“People are more susceptible to the temptations of this food environment and consequently make predictable errors in judgment. These cognitive biases lead to craving and overeating thereby contributing to weight gain and obesity.” – Jansen A., Houben K., Roefs A., “A cognitive profile of obesity and its translation into new interventions.”
Our society is one filled with highly convenient food. We need only to drive a few minutes in order to find some fast food joint offering fat-ridden delights on the cheap. As a consequence, we’ve become attuned to what scientists call the stimuli of our food environment. More exactly, our brains have become attuned to the prolific outlets offering to feed us for little more than a dollar.
The human brain is a creature of habit – any habit, good or bad. Once our brain is entrenched in a certain way of thinking, it can be very difficult to redirect our neuronal networks to some other way. Perhaps this is an evolutionary defense mechanism that accounts for our brain’s limited resources. Anyways, we digress.
The point of this particular article is to convey a basic understanding of the brain’s relationship to food. Further, why the brain – by its very design – makes it difficult to lose those excess pounds. We hope that this article can provide some practical insight to those which it applies; perhaps even leverage the power of this knowledge to make some needed changes in their eating habits.
Here are 10 ways your brain makes it hard to lose weight:
1. Working memory overwork
Our brain’s working memory permits us to focus our attention on relevant tasks. Without a proper working memory, we’d succumb to far more distractions than we do. Given the function of working memory, it is no surprise this process also plays a vital role in achievement of goals. A good working memory is generally found in disciplined dieters, as they are able to ward off tempting thoughts (e.g. eating something unhealthy).
An impulsive brain is one that will concede to food temptations much easier than a non-impulsive brain. The level of our brain’s impulsiveness directly influences our ability to delay gratification; such as that delicious-looking dollar cheeseburger.
Interestingly, scientists have developed an intervention program called episodic future thinking; whereby one is taught to visualize the future health goals. This process is thought to be effective against impulse eating.
3. Weakened willpower
As mentioned, our brain’s resources are limited. Making decisions that involve any feelings of inner-conflict deplete our willpower reserves even further – a problem for the brain when need to resist food. This may help explain why most diets are broken in the evening, when our cognitive tank is running on low.
The good news is that proper sleep and relaxation replenishes our brain resources.
4. Release of self-focus
Obesity has been tied directly to mental conditions such as depression and anxiety. People who tend to overeat may also suffer from acute feelings of boredom, loneliness and stress. To release this stressful internal state, people will often consume foods laden with sugar and fat, as this can provide a temporary emotional escape.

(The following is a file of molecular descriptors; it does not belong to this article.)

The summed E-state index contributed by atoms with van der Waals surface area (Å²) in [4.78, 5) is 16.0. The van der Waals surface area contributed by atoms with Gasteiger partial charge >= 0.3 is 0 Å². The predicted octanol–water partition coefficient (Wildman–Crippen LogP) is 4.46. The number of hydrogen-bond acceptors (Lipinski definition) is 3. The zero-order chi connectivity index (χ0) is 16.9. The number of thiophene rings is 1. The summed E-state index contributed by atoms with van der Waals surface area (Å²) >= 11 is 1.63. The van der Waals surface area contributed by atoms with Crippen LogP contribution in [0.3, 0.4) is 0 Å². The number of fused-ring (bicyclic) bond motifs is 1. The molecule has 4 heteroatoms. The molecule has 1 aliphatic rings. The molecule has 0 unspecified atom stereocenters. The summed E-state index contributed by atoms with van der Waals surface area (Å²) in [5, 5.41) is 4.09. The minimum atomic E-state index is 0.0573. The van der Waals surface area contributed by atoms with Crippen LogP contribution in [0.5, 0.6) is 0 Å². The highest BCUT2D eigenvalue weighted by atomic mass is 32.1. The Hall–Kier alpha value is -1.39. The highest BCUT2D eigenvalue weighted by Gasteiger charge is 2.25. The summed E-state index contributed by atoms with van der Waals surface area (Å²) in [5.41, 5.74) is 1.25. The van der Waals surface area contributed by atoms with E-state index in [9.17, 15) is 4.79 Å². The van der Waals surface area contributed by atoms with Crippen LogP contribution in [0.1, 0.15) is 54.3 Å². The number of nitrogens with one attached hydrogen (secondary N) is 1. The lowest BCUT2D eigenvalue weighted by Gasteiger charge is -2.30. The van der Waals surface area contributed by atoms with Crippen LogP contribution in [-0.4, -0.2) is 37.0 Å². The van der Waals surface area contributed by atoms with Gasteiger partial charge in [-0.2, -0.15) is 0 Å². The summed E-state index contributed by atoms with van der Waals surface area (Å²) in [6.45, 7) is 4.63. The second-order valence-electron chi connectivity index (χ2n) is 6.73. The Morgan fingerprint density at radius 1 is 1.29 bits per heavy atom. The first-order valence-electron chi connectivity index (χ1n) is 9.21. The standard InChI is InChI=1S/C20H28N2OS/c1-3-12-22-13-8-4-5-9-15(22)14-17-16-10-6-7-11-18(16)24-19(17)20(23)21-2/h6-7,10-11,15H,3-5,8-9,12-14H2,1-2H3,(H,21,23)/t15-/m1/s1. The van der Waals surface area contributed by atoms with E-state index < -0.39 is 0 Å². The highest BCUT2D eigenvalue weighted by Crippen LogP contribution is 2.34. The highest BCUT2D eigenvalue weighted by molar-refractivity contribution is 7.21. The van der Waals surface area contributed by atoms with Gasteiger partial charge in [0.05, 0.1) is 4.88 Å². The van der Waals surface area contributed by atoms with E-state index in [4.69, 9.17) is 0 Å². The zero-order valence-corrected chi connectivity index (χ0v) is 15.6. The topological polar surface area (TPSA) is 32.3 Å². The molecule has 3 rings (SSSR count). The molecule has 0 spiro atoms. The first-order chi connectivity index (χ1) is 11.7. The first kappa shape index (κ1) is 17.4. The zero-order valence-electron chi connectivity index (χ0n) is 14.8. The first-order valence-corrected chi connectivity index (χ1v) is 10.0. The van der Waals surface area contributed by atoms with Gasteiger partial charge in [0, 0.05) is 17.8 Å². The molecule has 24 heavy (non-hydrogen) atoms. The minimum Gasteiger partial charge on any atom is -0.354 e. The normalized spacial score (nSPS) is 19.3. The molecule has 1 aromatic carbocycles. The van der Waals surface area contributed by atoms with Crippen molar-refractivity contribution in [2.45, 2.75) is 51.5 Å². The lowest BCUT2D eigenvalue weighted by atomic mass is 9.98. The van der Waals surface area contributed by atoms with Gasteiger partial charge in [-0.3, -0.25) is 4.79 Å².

5. Abdication of self-control
Similar to impulsivity, self-control can quickly vanish when we eat even the smallest amount of junk food. In order to appease the guilt that often arises when eating unhealthy foods, we will make an excuse to temporarily abdicate our sense of control. Something along the lines of “I’ve eaten a small piece, already. Another one won’t hurt. I’ll get back to my diet tomorrow.”
6. Projection bias
During moments of relative emotional stability, we underestimate the propensity to overeat or eat unhealthily. This is known as projection bias. When one is overconfident regarding their ability to resist temptation, they’ll often place themselves in enticing situations only to succumb to them due to their misplaced overconfidence.
7. Alcohol bias
Alcohol lowers our inhibitive ability to resist all types of adverse health behaviors, which includes overeating. Lowered inhibition manifests into a both a lack of self-awareness and lower self-control. In this state, we often don’t possess the mental faculties to resist temptation.
Unsurprisingly, weight loss programs promote an abstinence or minimization of alcohol consumption. This is partially due to alcohol bias.
It’s been found that humans are more likely to engage in unhealthy eating behaviors after achievement of a goal. For example, a runner having completed his first marathon may allow themselves to indulge in a fatty meal to account for his success.
We allow (or “license”) ourselves a temporary release on account of our successes.
9. Food cuing
Food cues are the brain’s responses to the presence of food stimuli. Food cue mechanisms can occur even without the presence of hunger. For example, the smell of pizza from the local pizza shop can lead you to waltz in for a slice even though you’ve already eaten. Exposure to food cues can also divert the attention from a nearby food to the cue’s source.
10. Attention bias
Attention bias is simply our tendency to focus our attention onto foods of preference. As our attention cues are exponentially stronger for certain food types, we are more likely to seek out the food if we’re lacking in self-control or depletion of willpower.
Of course, the best way to mitigate the power of attention bias is to limit exposure (e.g. ice cream in the freezer) to unhealthy foods.
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